Respiratory Inflammation and Short-Term Ambient Air Pollution Exposures in Adult Beijing Residents with and without Prediabetes: A Panel Study

Environ Health Perspect. 2020 Jun;128(6):67004. doi: 10.1289/EHP4906. Epub 2020 Jun 1.


Background: Accumulating evidence suggests that individuals with glucose metabolism disorders are susceptible to mortality associated with fine particles. However, the mechanisms remain largely unknown.

Objectives: We examined whether particle-associated respiratory inflammation differed between individuals with prediabetes and healthy control participants.

Methods: Based on a panel study [A prospective Study COmparing the cardiometabolic and respiratory effects of air Pollution Exposure on healthy and prediabetic individuals (SCOPE)] conducted in Beijing between August 2013 and February 2015, fractional exhaled nitric oxide (FeNO) was measured from 112 participants at two to seven visits to indicate respiratory inflammation. Particulate pollutants-including particulate matter with an aerodynamic diameter of 2.5μm (PM2.5), black carbon (BC), ultrafine particles (UFPs), and accumulated-mode particles-were monitored continuously at a single central monitoring site. Linear mixed-effects models were used to estimate associations between ln-FeNO with pollutant concentrations at individual 1-h lags (up to 24 h) and with average concentrations at 8 and 24 h before the clinical visit. We evaluated glucose metabolism disorders as a potential modifier by comparing associations between participants with high vs. low average fasting blood glucose (FBG) and homeostasis model assessment insulin resistance (HOMA-IR) levels.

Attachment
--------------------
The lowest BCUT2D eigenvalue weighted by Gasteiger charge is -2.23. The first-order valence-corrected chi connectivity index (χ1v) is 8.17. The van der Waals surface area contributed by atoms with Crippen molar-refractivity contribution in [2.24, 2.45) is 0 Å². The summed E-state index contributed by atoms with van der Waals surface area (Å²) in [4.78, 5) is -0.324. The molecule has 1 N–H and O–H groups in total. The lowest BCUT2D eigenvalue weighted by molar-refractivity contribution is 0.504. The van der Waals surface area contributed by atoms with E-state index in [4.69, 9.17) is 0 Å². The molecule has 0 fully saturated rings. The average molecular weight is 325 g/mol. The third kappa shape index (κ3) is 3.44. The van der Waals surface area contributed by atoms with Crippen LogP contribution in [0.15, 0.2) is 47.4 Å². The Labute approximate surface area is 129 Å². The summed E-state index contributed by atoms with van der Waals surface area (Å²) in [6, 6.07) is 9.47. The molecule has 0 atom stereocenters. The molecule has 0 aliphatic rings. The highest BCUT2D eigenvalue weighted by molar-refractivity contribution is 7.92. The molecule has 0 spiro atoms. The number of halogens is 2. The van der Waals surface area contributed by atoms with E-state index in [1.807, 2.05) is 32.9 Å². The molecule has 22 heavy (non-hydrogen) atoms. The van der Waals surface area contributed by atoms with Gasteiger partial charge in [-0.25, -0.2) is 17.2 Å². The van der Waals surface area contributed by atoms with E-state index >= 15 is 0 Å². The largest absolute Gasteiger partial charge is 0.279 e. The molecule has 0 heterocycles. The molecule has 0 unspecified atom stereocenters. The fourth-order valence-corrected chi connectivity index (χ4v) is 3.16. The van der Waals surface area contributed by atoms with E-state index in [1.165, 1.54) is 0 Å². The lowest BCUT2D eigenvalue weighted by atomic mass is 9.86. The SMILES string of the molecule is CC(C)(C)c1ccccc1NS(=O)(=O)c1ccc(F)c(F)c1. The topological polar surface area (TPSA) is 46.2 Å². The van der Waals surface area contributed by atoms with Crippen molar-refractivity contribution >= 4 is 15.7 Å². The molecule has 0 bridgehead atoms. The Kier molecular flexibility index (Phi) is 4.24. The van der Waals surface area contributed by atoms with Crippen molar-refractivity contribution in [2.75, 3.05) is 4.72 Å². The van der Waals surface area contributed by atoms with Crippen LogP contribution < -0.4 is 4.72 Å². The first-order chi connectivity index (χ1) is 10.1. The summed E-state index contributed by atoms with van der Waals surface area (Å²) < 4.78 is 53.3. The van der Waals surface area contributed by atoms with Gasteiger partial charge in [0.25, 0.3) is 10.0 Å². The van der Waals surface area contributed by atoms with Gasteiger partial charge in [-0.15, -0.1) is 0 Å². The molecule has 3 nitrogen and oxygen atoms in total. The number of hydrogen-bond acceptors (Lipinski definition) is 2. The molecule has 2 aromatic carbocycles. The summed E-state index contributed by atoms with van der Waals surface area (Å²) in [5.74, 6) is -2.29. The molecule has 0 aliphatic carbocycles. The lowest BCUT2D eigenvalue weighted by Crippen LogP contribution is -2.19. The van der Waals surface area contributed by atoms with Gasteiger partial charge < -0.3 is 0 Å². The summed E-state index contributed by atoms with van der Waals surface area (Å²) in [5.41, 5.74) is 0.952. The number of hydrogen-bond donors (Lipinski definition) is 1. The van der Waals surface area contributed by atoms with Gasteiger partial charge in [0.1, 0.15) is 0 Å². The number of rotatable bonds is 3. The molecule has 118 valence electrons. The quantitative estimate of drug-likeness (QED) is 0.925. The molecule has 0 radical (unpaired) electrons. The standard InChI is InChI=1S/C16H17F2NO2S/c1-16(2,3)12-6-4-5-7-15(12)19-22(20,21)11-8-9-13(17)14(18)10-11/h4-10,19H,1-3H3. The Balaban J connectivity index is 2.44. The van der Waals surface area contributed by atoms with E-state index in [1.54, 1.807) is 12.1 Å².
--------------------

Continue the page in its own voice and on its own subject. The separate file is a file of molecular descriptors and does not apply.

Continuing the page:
Results: FeNO was positively associated with all pollutants, with the strongest associations for an interquartile range increase in 1-h lagged exposures (ranging from 21.3% for PM2.5 to 74.7% for BC). Associations differed significantly according to average HOMA-IR values when lagged 6-18 h for PM2.5, 15-19 h for BC, and 6-15 h for UFPs, with positive associations among those with HOMA-IR1.6 while associations were closer to the null or inverse among those with HOMA-IR<1.6. Associations between PM2.5 and FeNO were consistently higher among individuals with average FBG6.1 mmol/L vs. low FBG, with significant differences for multiple hourly lags.

Discussion: Glucose metabolism disorders may aggravate respiratory inflammation following exposure to ambient particulate matter.